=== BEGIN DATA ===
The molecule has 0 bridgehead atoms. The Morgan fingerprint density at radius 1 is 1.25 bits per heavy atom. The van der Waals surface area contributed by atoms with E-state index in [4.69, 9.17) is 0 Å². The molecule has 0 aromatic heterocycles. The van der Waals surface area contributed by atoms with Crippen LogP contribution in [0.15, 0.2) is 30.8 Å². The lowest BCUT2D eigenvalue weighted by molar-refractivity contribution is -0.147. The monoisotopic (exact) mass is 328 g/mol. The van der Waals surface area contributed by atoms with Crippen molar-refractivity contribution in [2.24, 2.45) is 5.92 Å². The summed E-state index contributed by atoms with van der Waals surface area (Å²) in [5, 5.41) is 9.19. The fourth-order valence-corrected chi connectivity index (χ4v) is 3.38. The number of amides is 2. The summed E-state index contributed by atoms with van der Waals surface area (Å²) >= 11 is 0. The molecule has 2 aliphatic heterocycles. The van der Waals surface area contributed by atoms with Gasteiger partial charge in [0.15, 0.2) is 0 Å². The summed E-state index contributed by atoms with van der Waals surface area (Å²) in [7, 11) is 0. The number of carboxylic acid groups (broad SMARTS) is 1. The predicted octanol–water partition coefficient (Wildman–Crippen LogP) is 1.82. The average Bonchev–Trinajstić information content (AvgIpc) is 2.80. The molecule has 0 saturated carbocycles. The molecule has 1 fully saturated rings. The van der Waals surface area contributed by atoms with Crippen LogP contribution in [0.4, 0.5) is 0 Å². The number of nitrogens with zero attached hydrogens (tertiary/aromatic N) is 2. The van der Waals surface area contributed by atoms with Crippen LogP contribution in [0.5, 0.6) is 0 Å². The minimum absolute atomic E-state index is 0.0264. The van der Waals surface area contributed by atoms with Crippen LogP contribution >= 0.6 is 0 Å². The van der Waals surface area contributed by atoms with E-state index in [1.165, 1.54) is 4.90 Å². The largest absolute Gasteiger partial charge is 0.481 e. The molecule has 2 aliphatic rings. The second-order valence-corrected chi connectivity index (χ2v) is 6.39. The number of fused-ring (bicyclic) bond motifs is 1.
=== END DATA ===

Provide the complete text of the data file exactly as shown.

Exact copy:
The molecule has 0 bridgehead atoms. The Morgan fingerprint density at radius 1 is 1.25 bits per heavy atom. The van der Waals surface area contributed by atoms with E-state index in [4.69, 9.17) is 0 Å². The molecule has 0 aromatic heterocycles. The van der Waals surface area contributed by atoms with Crippen LogP contribution in [0.15, 0.2) is 30.8 Å². The lowest BCUT2D eigenvalue weighted by molar-refractivity contribution is -0.147. The monoisotopic (exact) mass is 328 g/mol. The van der Waals surface area contributed by atoms with Crippen molar-refractivity contribution in [2.24, 2.45) is 5.92 Å². The summed E-state index contributed by atoms with van der Waals surface area (Å²) in [5, 5.41) is 9.19. The fourth-order valence-corrected chi connectivity index (χ4v) is 3.38. The number of amides is 2. The summed E-state index contributed by atoms with van der Waals surface area (Å²) >= 11 is 0. The molecule has 2 aliphatic heterocycles. The van der Waals surface area contributed by atoms with Gasteiger partial charge in [0.15, 0.2) is 0 Å². The summed E-state index contributed by atoms with van der Waals surface area (Å²) in [7, 11) is 0. The number of carboxylic acid groups (broad SMARTS) is 1. The predicted octanol–water partition coefficient (Wildman–Crippen LogP) is 1.82. The average Bonchev–Trinajstić information content (AvgIpc) is 2.80. The molecule has 0 saturated carbocycles. The molecule has 1 fully saturated rings. The van der Waals surface area contributed by atoms with Crippen LogP contribution in [0.4, 0.5) is 0 Å². The number of nitrogens with zero attached hydrogens (tertiary/aromatic N) is 2. The van der Waals surface area contributed by atoms with Crippen LogP contribution in [0.5, 0.6) is 0 Å². The minimum absolute atomic E-state index is 0.0264. The van der Waals surface area contributed by atoms with Crippen LogP contribution >= 0.6 is 0 Å². The van der Waals surface area contributed by atoms with E-state index in [1.165, 1.54) is 4.90 Å². The largest absolute Gasteiger partial charge is 0.481 e. The molecule has 2 aliphatic rings. The second-order valence-corrected chi connectivity index (χ2v) is 6.39. The number of fused-ring (bicyclic) bond motifs is 1.